Argentina ramps interest rate to 97% as inflation soars
Argentina's central bank hiked its base interest rate Monday by six points to 97 percent as the government prepares to announce a spate of measures to tackle soaring inflation ahead of October's general election.
It is the second time in less than a month that the bank has ramped up interest rates as year-on-year inflation hit almost 109 percent in April.
In a statement the central bank said the move was aimed at creating real returns in the local currency and "preventing financial volatility from acting as a driver of inflation expectations."
Local media claim the government will announce a raft of measures over the coming week, such as an intervention in the exchange rate, subsidies for the most vulnerable sectors and facilitating imports to bring down prices.
The measures were prepared over the weekend during a meeting headed by Economy Minister Sergio Massa aimed at finding a way to tackle Argentina's economic woes just months out from a general election.
With center-left President Alberto Fernandez already having announced he will not stand for re-election, Massa is one of the leading candidates to represent the ruling Frente de Todos (Everyone's Front) party on October 22.
"These are measures to fight inflation without stopping economic activity: a very difficult task. Everything stays the same," Pablo Tigani, director at the Hacer consultancy, told AFP.
Latin America's third largest economy is in turmoil.
The peso lost 20 percent of its value against the dollar in a single week in mid April.
It briefly fell to 500 to the dollar on the informal exchange rate -- about double the rate of the official one -- before stabilizing at 470.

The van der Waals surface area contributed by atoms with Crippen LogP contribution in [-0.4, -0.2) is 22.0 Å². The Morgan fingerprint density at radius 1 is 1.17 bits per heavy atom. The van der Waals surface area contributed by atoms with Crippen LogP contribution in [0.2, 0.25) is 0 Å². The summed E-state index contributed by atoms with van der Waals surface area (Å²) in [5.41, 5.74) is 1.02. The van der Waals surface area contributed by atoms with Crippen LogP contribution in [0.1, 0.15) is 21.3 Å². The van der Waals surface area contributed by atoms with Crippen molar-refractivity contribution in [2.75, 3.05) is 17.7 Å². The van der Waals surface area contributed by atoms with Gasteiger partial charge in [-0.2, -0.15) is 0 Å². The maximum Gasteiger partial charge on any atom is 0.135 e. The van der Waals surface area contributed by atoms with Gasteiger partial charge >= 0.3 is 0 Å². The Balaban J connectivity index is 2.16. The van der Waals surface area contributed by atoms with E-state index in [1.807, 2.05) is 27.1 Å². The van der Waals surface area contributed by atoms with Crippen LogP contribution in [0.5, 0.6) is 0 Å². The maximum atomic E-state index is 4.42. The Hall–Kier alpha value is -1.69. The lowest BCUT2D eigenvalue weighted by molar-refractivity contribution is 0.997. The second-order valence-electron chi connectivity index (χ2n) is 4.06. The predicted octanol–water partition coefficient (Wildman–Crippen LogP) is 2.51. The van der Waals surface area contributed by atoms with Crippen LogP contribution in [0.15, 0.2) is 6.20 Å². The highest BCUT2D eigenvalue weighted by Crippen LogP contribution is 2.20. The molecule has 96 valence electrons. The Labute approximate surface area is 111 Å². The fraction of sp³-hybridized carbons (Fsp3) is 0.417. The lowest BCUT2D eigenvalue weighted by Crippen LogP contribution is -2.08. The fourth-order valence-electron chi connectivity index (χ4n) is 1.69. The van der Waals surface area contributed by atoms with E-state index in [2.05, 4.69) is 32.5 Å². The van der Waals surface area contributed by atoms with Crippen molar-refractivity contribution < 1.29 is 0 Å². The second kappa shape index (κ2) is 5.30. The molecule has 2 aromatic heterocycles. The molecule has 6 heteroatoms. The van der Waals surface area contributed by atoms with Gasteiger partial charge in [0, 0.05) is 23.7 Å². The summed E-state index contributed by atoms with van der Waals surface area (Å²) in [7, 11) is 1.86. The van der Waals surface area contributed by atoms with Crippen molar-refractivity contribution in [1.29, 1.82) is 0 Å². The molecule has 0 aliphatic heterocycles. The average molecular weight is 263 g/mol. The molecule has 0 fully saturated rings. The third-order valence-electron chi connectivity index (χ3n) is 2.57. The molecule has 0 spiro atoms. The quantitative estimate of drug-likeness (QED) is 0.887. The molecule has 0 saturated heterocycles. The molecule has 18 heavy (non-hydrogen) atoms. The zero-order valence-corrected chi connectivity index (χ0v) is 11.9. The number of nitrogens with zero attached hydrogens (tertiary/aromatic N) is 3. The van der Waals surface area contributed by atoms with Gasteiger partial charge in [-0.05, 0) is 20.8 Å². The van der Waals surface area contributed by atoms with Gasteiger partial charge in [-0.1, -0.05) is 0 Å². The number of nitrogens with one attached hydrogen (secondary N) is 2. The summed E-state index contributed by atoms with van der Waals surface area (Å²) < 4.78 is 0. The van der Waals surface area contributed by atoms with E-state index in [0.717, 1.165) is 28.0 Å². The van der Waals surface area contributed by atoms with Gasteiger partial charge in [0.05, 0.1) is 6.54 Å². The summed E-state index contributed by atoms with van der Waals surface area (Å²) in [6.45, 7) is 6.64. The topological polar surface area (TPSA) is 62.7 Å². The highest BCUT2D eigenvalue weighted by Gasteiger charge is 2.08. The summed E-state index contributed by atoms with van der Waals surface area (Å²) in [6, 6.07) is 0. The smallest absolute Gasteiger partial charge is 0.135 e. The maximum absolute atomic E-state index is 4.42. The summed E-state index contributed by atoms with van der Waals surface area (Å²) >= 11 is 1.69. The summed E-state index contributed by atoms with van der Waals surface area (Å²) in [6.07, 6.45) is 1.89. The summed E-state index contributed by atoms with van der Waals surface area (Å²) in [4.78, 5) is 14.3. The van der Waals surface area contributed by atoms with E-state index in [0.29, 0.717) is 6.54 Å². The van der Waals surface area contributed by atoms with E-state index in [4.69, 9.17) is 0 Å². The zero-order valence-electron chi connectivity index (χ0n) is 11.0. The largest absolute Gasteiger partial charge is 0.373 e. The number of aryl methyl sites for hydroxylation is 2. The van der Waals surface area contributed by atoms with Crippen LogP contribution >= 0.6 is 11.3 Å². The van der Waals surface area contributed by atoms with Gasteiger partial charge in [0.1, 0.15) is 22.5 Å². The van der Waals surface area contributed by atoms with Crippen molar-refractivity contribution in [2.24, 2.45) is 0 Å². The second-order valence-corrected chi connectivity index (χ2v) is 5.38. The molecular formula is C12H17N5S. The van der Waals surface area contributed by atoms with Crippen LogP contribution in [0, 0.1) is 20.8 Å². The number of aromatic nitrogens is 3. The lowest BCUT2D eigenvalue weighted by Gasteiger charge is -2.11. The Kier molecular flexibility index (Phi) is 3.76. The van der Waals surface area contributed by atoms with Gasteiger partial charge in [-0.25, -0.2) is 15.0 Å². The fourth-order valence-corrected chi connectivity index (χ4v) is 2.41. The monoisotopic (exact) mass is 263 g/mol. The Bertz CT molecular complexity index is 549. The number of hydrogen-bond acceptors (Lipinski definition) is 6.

The official rate is 238.
The central bank responded by pushing up interest rates by 10 points to 91 percent.
Inflation hit its highest level in three decades in 2022, finishing the year at 94.8 percent.
But it has kept on climbing and reached almost 109 percent year-on-year in April.
The cost of living has risen by 31 percent since January 1.
Last year, more than 39 percent of the population was living in poverty.
- 'Conditions deteriorating rapidly' -
Fernandez and the central bank are hoping their measures will ease the massive demand for dollars.
Many Argentines see converting their pesos to US currency as their only defense against the ravages of inflation.
But the country has imposed restrictions on the purchase of foreign currencies, which has fueled the informal exchange market.
"Economic conditions are deteriorating rapidly and will continue as the electoral process approaches," said Daniel Kerner, managing director for Latin America at the Eurasia Group, last week.
"Reserves are at a critical level, with a severe drought hurting export revenues."
The drought has badly affected the agricultural sector, which is vital for the country's ability to source foreign currencies.
Since the start of the year, Argentina has lost more than $5.5 billion in international reserves, which have dropped to $33.5 billion, according to the central bank.
Argentina is one of the largest producers of food in the region but sources from the economy ministry told the Telam news agency that the country would be forced to turn to food imports "to reduce the effective price of the public sale of fresh produce... and non-perishable dry goods in order to defend people's consumer power."